The need to empower women in business worldwide

Written by: 
Larissa Hansen & Savanna Bachelder

 

BYU-Hawaii female students said though women have made progress in being able to pursue their career goals, there is still a need to empower them further by listening and providing them opportunities.

 

“Who doesn’t like to feel empowered?” asked Larissa Hansen, a freshman from Nevada studying to become a nurse. “Being independent makes me feel more confident in myself, like I can do anything if I put my mind to it. However, women worldwide are lacking this experience of being independent.”

 

Hansen continued, “Culturally, if we look back long ago, women relied on men to provide for them. That was just the way things were. Women couldn’t vote. They didn’t hold political positions and they really only worked in their own home. Over time we have seen women’s growth of influence as light now shines on women’s achievements.

 

“My purpose is to educate and help shed more light on women throughout. These women show us how to be more independent because no matter the circumstances, women can reach any goal they set for themselves.”

 

Laiken Tomie, a senior from Canada studying accounting, said, “The biggest way to empower women is to listen to their ideas. Women are often not listened to. We should also encourage them to be what they want to be and do what they want to do.

 

“I believe it is important to empower women because the world needs their opinions, and it is our job to let women know that they have value and that their contributions are necessary to society.”

 

Hansen highlighted businesses that champion helping women get a leg up in the business world, “The top 25 companies globally that support empowering women and help women in the workforce succeed are inspiring forces. The leading company is called 37 Angels. It is a business network of 50 women investors whose mission is to focus on the holistic entrepreneurial support for women.

 

“They pick about eight companies every two months and help build up their company by investing in them to help them prosper. If I personally had a startup company that was in need of just a few investors to help me get to the next step in my business and these women approached me, I would definitely call them angels. The second of the list was Ladies Who Launch. Their sole purpose is to help provide inspiration and advice to women entrepreneurs.

 

“After reading through the whole list of 25 companies and seeing that their goal is to help women succeed, my favorite one was probably Goldman Sachs 10,000 Women. They have women from over 56 countries benefiting from their program. They go around the world providing women tools and training to help them grow their business or help them with a startup company. As women, we can all come together to help one another grow to our fullest potential with a little encouragement.”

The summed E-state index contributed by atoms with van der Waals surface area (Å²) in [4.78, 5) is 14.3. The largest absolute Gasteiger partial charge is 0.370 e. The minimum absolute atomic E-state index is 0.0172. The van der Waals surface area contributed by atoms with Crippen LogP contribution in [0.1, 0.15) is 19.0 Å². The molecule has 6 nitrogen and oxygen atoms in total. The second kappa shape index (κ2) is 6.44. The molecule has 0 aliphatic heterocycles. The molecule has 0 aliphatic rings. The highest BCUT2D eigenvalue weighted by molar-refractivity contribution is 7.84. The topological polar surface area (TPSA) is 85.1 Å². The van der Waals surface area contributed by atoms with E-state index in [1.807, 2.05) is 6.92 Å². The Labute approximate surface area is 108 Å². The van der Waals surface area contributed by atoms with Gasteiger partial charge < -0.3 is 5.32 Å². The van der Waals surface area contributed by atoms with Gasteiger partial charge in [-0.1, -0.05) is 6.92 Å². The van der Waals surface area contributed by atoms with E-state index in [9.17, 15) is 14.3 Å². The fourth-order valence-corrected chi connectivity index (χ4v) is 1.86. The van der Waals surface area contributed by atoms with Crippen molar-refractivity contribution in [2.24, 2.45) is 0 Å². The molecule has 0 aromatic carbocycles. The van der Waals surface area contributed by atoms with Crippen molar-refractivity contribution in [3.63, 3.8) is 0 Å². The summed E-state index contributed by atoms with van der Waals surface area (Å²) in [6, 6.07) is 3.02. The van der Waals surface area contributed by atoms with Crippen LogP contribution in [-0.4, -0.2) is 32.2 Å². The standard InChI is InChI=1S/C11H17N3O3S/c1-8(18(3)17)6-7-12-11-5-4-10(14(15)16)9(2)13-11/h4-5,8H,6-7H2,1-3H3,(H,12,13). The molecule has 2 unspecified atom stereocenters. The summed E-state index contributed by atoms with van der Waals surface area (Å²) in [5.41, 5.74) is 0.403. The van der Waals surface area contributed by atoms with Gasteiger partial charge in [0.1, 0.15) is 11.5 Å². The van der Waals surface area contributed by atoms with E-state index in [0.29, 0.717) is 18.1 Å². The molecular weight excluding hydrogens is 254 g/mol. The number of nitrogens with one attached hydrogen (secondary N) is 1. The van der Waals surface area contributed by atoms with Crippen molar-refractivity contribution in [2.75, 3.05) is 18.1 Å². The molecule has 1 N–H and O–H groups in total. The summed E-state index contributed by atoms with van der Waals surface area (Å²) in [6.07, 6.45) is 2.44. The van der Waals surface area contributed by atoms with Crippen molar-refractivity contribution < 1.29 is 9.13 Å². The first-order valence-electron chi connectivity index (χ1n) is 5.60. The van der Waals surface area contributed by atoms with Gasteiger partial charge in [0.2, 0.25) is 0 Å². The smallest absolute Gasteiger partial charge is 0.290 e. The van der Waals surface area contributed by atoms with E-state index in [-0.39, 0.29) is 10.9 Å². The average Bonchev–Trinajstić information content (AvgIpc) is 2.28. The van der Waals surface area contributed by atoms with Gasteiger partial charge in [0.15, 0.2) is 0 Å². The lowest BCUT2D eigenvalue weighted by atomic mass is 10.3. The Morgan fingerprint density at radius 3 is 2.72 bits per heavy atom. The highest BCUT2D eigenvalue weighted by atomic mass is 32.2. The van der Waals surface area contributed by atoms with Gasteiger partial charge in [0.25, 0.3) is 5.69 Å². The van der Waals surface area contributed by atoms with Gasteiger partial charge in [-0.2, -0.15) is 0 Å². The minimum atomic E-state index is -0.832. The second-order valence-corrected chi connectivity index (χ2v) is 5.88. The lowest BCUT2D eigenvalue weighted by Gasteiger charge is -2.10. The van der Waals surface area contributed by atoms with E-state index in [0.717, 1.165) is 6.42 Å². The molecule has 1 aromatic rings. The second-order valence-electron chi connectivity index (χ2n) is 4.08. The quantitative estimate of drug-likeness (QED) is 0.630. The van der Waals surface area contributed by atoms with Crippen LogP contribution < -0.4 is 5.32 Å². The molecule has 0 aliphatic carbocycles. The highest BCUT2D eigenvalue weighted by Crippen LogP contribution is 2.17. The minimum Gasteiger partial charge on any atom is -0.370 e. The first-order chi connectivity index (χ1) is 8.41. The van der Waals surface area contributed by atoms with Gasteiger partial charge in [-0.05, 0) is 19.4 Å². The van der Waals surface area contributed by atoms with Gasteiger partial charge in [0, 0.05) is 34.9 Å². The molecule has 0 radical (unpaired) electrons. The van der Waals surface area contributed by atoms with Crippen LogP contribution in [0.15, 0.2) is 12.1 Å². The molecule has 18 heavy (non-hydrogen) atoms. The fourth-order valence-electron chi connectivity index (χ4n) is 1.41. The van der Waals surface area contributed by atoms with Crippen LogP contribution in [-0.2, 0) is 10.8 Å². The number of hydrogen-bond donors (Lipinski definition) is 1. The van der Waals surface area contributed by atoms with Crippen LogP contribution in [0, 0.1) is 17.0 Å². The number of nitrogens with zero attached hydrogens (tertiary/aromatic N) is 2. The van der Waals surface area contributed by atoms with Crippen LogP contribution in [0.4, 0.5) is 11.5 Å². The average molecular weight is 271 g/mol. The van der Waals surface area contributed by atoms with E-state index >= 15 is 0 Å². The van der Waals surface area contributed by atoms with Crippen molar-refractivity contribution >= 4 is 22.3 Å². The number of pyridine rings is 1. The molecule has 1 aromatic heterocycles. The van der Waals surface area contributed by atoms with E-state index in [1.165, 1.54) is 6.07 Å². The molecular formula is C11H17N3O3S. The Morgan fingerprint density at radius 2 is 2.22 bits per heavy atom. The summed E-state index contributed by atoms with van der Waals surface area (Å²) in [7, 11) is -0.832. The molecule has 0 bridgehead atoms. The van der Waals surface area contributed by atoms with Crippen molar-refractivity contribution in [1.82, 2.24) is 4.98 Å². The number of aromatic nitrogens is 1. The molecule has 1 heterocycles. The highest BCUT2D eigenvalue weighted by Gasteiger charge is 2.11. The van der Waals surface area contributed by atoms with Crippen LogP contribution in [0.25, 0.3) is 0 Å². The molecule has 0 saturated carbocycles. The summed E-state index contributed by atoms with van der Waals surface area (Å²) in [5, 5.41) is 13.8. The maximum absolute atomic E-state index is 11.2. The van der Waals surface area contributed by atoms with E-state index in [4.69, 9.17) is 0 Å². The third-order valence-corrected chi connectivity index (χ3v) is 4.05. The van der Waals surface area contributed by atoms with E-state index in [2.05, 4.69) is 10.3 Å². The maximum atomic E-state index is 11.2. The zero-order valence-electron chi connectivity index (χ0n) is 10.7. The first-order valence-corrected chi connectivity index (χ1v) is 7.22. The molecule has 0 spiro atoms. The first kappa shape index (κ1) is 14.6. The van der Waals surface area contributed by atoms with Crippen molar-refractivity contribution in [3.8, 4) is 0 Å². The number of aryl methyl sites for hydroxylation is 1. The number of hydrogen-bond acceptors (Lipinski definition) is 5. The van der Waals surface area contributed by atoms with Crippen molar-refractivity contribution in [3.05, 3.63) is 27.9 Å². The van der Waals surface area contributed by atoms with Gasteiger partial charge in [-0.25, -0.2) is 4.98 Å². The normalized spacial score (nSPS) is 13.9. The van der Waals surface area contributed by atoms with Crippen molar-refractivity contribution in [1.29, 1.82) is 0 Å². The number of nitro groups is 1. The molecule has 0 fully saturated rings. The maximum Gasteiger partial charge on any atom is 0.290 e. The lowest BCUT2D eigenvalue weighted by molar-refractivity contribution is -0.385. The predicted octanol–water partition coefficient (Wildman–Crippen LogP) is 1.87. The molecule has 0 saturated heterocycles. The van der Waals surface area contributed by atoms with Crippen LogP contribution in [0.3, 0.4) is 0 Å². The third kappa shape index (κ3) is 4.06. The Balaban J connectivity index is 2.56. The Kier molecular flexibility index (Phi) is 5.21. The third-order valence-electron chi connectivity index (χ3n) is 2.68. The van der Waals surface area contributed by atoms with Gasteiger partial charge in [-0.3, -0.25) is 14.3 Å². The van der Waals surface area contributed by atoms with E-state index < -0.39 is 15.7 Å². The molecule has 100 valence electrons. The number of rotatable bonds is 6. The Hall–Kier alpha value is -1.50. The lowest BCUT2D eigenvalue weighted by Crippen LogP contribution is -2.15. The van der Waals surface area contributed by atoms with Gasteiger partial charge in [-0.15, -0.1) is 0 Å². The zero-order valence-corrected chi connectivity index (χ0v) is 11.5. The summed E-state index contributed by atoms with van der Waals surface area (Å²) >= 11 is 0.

Mariana Goulding, a senior from California studying business management, said when attending the BYUH Great Ideas Campaign on Nov. 16, she learned 40 percent of entrepreneurs are women. “It’s less than 50 percent, but it’s still a pretty big majority and more than I thought, which goes to show that guys have their name more out there.

 

“I feel we rarely hear about the great ideas of women and what they are really contributing to society. I love women’s day because you can see the accomplishments of what women have done. I feel we have already been taught about men’s accomplishments and their history.”

 

Hansen discussed how contemporary society still limits women. She said, “Some cultures or religions don’t permit women to go out and work, making money for themselves and providing for their family. If we look up statistics from countries in the Middle East, we will see that in Iran only 12.3 percent of women make up the workforce. In Iraq, only 14 percent of women make up the workforce.

 

She compared these to America, where she said 57 percent of women over the age of 16 are in the workforce. “If we take these statistics and get to the root of why there is such a large gap, it comes down to the fact that women in other countries are only seen as to work in the home because of cultural and religious reasons. While there’s nothing wrong with being a stay-at-home mom or a homemaker for a living, having the choice to work is imperative to increase women’s freedom and independence.”

 

Goulding addressed the importance of encouraging women to enter the workforce. “This doesn’t go against ‘The Family Proclamation,’ because women can still be nurturers and men can still be supporters regardless, with whether they decide to be the breadwinner or at home with their kids. If you believe in human equality, then you are a feminist.”

Date Published: 
Tuesday, December 5, 2017
Last Edited: 
Tuesday, December 5, 2017